Migrating HP 3000 sites face multiple tasks and challenges to duplicate the system's ability. But reports from customers making transitions show that the MPE/iX batch and job-stream functions are being duplicated in a wide array of solutions. It's not unusual to see such job control replacement require some customized coding of scripts.
However, Speedware's product manager Nicolas Fortin said his company's clients make commercial scheduler software work for the appropriate size of company, if manual scripting is not in a migrator's skill set.
"Some migrators are either using their own supplied concept/software for batch scheduling, or we are recommending that companies to use commercial job scheduler software with their job-converted code," Fortin said. He adds that for companies which are doing a migration themselves, he's seen them either retain the MPE JCL on the target platform (using a product like Speedware's AMXW) -- or convert the JCL to target-platform scripts. This scripting is being done manually, or aided by a tool provided by a migration solution provider.
FORTIN SAID THAT larger companies tend to use enterprise-grade job scheduler software running in the target environment.
"Either they already own one and it is their corporate standard for job scheduling, or they take advantage of the migration and modernization project to invest in one," he said. Some of these large solutions include Tivoli (while once owned the MPE/iX Maestro product) UC4, or BMC Software's CONTROL-M. Large companies own such software because they have a wide range of servers, but these solutions are usually not used with the HP 3000 job environment. MPE/iX batch and job work is unique and proprietary, so these high-grade scheduler solutions don't support 3000 job management.
The above-named solutions include Windows versions, alongside Unix and Linux options. It's the Windows aspect of job transitions that seems to spark the most manual or tool-aided scripting, among the reports we've received. The enterprise job scheduling software, if it's in place, can be extended to the system taking on the 3000's work.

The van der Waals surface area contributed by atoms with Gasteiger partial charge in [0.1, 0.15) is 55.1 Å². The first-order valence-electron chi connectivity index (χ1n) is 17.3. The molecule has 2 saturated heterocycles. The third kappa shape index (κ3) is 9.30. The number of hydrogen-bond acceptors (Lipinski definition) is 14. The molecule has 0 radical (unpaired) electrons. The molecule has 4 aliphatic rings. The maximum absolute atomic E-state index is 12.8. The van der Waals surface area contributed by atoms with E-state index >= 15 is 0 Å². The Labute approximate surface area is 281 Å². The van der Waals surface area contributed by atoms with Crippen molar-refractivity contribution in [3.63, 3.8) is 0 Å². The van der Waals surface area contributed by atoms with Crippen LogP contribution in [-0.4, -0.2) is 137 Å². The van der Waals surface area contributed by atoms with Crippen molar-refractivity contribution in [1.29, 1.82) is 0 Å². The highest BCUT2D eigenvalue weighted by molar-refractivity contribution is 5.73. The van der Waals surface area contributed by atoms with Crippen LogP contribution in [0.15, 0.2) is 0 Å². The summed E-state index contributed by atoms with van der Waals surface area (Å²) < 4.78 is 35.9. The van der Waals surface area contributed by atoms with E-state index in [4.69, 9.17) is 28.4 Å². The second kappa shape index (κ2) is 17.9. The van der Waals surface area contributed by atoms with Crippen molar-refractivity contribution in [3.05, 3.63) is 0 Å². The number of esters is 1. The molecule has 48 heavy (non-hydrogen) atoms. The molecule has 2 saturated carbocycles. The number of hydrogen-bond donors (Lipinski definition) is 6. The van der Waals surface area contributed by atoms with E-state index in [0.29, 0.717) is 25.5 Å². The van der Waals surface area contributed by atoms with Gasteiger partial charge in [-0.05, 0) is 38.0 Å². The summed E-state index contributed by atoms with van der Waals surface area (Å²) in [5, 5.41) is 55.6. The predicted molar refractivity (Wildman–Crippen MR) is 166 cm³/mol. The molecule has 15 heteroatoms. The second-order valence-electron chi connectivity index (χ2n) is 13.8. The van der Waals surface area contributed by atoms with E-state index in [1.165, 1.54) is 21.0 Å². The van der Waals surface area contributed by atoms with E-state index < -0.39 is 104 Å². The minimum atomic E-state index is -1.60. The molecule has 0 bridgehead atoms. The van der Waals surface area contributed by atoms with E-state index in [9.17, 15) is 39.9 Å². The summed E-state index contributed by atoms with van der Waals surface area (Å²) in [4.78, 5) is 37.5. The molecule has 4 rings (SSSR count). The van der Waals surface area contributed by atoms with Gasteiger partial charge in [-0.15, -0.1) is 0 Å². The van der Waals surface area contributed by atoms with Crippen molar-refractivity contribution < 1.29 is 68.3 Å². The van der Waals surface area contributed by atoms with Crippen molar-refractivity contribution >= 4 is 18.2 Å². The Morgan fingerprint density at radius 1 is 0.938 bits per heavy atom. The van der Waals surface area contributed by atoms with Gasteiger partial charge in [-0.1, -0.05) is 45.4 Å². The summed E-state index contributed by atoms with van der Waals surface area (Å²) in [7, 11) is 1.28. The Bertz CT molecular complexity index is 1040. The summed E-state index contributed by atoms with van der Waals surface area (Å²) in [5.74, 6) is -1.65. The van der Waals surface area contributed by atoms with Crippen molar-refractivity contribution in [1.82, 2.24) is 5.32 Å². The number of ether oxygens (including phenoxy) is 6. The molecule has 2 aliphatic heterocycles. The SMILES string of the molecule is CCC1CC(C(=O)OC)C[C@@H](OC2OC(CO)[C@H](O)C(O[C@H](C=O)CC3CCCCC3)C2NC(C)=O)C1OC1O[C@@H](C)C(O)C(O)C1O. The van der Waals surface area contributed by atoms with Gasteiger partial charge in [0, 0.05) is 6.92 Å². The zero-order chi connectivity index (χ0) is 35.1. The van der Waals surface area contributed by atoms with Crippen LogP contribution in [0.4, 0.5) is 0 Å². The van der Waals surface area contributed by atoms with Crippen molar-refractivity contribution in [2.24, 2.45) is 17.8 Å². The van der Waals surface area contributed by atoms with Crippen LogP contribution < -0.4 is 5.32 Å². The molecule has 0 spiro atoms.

"When we help them plan their migration," Fortin said, "we remind them that they could extend the use of their existing enterprise software to the new target environment -- thereby consolidating job-related functionality with one standard specific software solutions, method or process. They are usually pretty receptive to this, as it makes sense to maximize the use of existing software and standardize job-related processes across all applications."
Smaller companies can look over some commercial solutions for scheduling, too, options priced more in line with a typical 3000-only site's IT budget. Tidal, Xi-Batch, Maestro and Job Queue were among those Fortin pointed out. Tidal and Maestro already run on the 3000, although some would say these are not small-scale solutions. But Fortin notes that sites adopting AMXW can employ a default scheduler as part of that suite.
"Some are content with using AMXW's default MPE job scheduling functionality (to retain most MPE job concepts), but others choose to use part of AMXW's job functionality (so the SUBMIT jobs still work) while utilizing the native job scheduling features of the target-OS."
If that target is Windows, the native feature set provides less help than that of Unix, but it could be enough for some companies. Mike Howard of UNICON, one of the community's conversion resources, said that using a third party tool for batch management under Windows can help to fill in gaps. "Windows has a basic job scheduler which is often sufficient for most customers," he says, "but if a more comprehensive product is required, I would recommend Global ECS from Vinzant Software."
The AMXW software is designed to permit a combination of the 3000's JCL with Windows or Unix script code, "to get the best of both worlds," Fortin said. This gives a migrating company a way to retain some key MPE concepts while they employ the native target-OS script commands. He added that this can ease a gradual transition to target-OS native concepts. Like many migrations, this aspect happens in steps, sometimes needing customization.
"We encounter all kinds of scenarios, which is just another indication that there is no one solution for everyone," he said. "The solution needs to meet the unique needs and preferences of each customer, and we're fine with that; we adapt, we customize."